1. Hippie, I’m the one who’s grateful that you took the time to read and leave such a nice comment! And if you ask me, you are a writer. You have a great blog, and you think about writing, and you ask questions about writing — I bet there is a book in you. Many people circle around the idea of labeling themselves as writers because they don’t feel they’ve “earned” it. That’s how I was for a long time. When I was a reporter, I worked, I got paid, there was “proof.” But writing takes such a long time to evolve in any sort of public fashion if you’re not getting paid that it lends itself to this idea of nobility. That someone lowly like me couldn’t possibly be an actual writer. I couldn’t disagree more! If you are circling, too, I hope you land and go ahead and adopt that label. If, however, you are sure you’re not itching to pen something — then I will do my best to catch up with your distinction. πŸ™‚


    1. Charlie, you are right on the money with those animal crackers! When I am shopping with the kids and they need a little snack to keep going, those little red boxes with the string handles are the first things I reach for! What a source of fun and comfort.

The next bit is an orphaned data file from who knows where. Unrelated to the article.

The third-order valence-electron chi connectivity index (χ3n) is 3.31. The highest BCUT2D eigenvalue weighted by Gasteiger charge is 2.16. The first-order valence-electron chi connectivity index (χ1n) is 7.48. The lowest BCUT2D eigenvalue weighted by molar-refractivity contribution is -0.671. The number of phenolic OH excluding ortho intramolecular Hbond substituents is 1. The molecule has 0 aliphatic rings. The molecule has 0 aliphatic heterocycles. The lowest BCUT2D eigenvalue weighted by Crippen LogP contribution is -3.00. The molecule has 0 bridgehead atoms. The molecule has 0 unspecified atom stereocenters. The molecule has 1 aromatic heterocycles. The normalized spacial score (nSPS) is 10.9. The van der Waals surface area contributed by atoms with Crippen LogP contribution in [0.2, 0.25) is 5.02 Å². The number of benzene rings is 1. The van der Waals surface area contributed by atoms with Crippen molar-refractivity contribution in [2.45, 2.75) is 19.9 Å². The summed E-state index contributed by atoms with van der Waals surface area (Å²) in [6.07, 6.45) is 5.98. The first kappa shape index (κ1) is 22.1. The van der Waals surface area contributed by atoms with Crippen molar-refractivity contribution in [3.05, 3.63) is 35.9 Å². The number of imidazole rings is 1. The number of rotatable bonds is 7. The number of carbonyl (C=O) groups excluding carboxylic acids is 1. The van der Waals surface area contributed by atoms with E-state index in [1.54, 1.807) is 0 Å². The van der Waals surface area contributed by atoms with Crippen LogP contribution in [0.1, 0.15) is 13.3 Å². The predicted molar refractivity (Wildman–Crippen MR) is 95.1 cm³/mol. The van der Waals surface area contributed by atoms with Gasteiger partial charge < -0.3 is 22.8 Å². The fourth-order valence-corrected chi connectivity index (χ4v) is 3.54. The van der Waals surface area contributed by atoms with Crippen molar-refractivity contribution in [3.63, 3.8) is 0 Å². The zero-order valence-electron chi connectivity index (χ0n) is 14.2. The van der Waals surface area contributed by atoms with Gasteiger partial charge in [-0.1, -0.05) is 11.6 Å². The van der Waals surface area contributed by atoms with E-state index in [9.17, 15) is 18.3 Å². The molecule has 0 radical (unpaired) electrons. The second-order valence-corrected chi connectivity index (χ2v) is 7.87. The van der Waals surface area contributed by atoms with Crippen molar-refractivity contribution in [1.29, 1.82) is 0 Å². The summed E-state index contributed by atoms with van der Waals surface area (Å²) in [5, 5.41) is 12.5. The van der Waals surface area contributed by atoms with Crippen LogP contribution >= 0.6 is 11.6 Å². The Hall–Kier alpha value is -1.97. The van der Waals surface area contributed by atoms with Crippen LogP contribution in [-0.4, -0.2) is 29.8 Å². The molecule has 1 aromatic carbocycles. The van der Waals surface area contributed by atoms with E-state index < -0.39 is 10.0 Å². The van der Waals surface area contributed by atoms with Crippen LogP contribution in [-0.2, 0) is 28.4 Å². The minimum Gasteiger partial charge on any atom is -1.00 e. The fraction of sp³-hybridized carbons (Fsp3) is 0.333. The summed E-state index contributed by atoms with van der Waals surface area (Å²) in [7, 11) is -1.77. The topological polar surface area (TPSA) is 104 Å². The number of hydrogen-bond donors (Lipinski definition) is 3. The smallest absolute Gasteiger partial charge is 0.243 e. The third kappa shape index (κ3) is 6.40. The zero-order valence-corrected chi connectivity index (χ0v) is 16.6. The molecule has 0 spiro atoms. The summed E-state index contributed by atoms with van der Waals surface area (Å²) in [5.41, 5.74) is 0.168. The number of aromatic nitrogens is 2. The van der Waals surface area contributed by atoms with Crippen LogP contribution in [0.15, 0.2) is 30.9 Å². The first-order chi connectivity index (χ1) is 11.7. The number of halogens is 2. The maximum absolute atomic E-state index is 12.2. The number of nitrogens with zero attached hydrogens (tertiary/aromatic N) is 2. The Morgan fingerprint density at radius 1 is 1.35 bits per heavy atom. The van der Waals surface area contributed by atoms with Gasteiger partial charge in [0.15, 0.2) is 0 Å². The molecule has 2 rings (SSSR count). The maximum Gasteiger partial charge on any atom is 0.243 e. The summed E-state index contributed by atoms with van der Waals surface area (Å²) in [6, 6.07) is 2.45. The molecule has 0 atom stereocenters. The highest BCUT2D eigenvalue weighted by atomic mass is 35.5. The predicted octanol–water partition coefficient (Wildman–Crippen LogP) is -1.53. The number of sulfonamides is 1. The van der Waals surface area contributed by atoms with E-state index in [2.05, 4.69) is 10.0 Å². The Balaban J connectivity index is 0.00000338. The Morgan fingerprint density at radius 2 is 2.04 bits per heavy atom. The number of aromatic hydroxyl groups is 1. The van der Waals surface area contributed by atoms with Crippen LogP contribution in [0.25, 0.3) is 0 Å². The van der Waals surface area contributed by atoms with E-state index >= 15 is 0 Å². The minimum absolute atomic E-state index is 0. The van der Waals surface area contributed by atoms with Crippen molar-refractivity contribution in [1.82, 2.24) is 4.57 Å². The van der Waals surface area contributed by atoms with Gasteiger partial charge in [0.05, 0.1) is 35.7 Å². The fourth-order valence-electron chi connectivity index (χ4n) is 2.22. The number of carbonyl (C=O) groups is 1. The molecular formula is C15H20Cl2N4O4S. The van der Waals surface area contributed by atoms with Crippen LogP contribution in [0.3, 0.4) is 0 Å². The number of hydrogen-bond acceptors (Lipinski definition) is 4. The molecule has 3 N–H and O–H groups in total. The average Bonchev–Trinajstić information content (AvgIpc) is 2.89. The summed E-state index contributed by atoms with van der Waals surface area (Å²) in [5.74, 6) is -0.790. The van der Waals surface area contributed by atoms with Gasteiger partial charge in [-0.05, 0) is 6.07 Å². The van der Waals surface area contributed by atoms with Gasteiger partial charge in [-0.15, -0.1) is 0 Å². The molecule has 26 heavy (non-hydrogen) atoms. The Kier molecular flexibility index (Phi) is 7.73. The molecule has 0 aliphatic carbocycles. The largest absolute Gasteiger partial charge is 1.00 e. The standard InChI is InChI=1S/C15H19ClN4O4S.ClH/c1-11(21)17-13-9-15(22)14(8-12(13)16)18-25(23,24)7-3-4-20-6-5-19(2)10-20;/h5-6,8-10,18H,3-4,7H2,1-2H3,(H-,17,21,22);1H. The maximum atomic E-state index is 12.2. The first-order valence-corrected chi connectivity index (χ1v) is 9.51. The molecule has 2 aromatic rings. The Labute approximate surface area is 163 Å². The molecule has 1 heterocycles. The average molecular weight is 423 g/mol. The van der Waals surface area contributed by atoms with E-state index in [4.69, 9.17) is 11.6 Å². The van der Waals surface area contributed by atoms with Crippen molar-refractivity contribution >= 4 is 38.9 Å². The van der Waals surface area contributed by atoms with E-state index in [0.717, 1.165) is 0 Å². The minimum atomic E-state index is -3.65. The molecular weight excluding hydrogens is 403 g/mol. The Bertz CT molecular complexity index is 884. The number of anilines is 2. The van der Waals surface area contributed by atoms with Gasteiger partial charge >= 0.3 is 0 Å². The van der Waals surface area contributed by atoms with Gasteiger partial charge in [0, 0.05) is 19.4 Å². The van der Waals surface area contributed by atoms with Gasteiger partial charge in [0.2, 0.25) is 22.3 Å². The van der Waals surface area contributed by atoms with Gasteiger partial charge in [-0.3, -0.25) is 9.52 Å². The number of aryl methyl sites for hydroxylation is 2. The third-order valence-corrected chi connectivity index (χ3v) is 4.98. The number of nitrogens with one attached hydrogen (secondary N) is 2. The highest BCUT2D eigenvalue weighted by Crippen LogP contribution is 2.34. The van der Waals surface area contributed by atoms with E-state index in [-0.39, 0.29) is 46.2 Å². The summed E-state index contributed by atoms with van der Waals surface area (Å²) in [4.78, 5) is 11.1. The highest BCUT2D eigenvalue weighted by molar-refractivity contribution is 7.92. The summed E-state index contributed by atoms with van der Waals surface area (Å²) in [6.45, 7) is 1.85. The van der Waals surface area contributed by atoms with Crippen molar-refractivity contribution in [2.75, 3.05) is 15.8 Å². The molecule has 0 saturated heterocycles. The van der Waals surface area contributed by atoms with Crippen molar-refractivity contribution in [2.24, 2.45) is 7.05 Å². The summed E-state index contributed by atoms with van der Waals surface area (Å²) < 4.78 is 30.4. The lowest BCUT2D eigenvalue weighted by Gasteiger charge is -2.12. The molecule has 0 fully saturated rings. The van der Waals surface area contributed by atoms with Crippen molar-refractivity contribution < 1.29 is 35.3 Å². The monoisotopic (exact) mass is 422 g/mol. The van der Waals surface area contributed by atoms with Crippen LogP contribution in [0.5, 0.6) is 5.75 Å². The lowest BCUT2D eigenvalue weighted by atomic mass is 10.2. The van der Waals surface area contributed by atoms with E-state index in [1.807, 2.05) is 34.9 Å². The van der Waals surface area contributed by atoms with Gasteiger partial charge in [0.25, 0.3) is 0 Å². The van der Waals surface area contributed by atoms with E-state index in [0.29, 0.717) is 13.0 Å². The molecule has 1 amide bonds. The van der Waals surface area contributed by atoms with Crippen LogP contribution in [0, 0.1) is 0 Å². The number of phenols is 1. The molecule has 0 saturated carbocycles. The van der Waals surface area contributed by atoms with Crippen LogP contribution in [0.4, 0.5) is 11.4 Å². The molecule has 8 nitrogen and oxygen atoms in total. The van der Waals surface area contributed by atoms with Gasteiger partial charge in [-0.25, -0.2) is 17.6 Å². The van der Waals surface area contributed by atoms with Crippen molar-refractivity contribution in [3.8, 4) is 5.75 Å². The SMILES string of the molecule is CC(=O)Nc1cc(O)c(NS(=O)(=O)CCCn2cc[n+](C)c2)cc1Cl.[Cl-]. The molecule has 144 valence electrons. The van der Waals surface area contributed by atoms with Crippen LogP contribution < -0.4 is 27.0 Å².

4. You say it all and you say it well – that we write what we are compelled to write and the variety can be puzzling. Congratulations on coping with the “pile ups” of things to do raising your sweet family and kudos for all your books and projects that let your talents escape and the words to flow.


    1. Dor, you always say the sweetest things! And boy did you hit it right on the money with the books and projects letting my “talents escape and the words to flow.” I think that is the case for all creative people, and why we entertain so many projects at once! These ideas need to escape. πŸ™‚ I know you understand, fellow creative-spirit.


  5. I sometimes envy those methodical people who can focus on one project, complete it, and move to the next item on the list. But no matter how sloppy or chaotic it feels, whatever you’re doing seems to be working. Keep up the great work.